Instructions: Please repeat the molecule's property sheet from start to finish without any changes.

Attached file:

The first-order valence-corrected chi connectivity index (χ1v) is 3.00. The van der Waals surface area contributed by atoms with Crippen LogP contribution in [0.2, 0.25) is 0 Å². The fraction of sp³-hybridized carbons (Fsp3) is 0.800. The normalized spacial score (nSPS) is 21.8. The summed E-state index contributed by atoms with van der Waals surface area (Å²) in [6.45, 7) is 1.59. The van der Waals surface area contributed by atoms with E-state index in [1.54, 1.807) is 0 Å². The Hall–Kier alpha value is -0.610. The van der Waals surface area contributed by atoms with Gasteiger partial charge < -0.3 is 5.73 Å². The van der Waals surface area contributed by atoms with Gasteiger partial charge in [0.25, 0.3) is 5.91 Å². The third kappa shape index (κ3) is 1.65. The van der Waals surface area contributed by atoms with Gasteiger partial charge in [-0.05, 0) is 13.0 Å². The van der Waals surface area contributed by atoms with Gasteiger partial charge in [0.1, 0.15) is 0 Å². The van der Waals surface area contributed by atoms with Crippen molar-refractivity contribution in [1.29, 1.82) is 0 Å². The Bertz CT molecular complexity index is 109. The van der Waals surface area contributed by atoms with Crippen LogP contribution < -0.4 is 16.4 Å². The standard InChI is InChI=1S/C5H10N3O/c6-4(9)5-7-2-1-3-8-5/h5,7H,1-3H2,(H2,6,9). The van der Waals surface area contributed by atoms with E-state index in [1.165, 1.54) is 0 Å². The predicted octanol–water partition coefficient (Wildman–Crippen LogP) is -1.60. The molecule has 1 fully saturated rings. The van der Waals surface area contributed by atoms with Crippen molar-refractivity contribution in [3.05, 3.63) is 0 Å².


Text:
The first-order valence-corrected chi connectivity index (χ1v) is 3.00. The van der Waals surface area contributed by atoms with Crippen LogP contribution in [0.2, 0.25) is 0 Å². The fraction of sp³-hybridized carbons (Fsp3) is 0.800. The normalized spacial score (nSPS) is 21.8. The summed E-state index contributed by atoms with van der Waals surface area (Å²) in [6.45, 7) is 1.59. The van der Waals surface area contributed by atoms with E-state index in [1.54, 1.807) is 0 Å². The Hall–Kier alpha value is -0.610. The van der Waals surface area contributed by atoms with Gasteiger partial charge < -0.3 is 5.73 Å². The van der Waals surface area contributed by atoms with Gasteiger partial charge in [0.25, 0.3) is 5.91 Å². The third kappa shape index (κ3) is 1.65. The van der Waals surface area contributed by atoms with Gasteiger partial charge in [-0.05, 0) is 13.0 Å². The van der Waals surface area contributed by atoms with Gasteiger partial charge in [0.1, 0.15) is 0 Å². The van der Waals surface area contributed by atoms with Crippen molar-refractivity contribution in [1.29, 1.82) is 0 Å². The Bertz CT molecular complexity index is 109. The van der Waals surface area contributed by atoms with Crippen LogP contribution < -0.4 is 16.4 Å². The standard InChI is InChI=1S/C5H10N3O/c6-4(9)5-7-2-1-3-8-5/h5,7H,1-3H2,(H2,6,9). The van der Waals surface area contributed by atoms with E-state index in [1.165, 1.54) is 0 Å². The predicted octanol–water partition coefficient (Wildman–Crippen LogP) is -1.60. The molecule has 1 fully saturated rings. The van der Waals surface area contributed by atoms with Crippen molar-refractivity contribution in [3.05, 3.63) is 0 Å².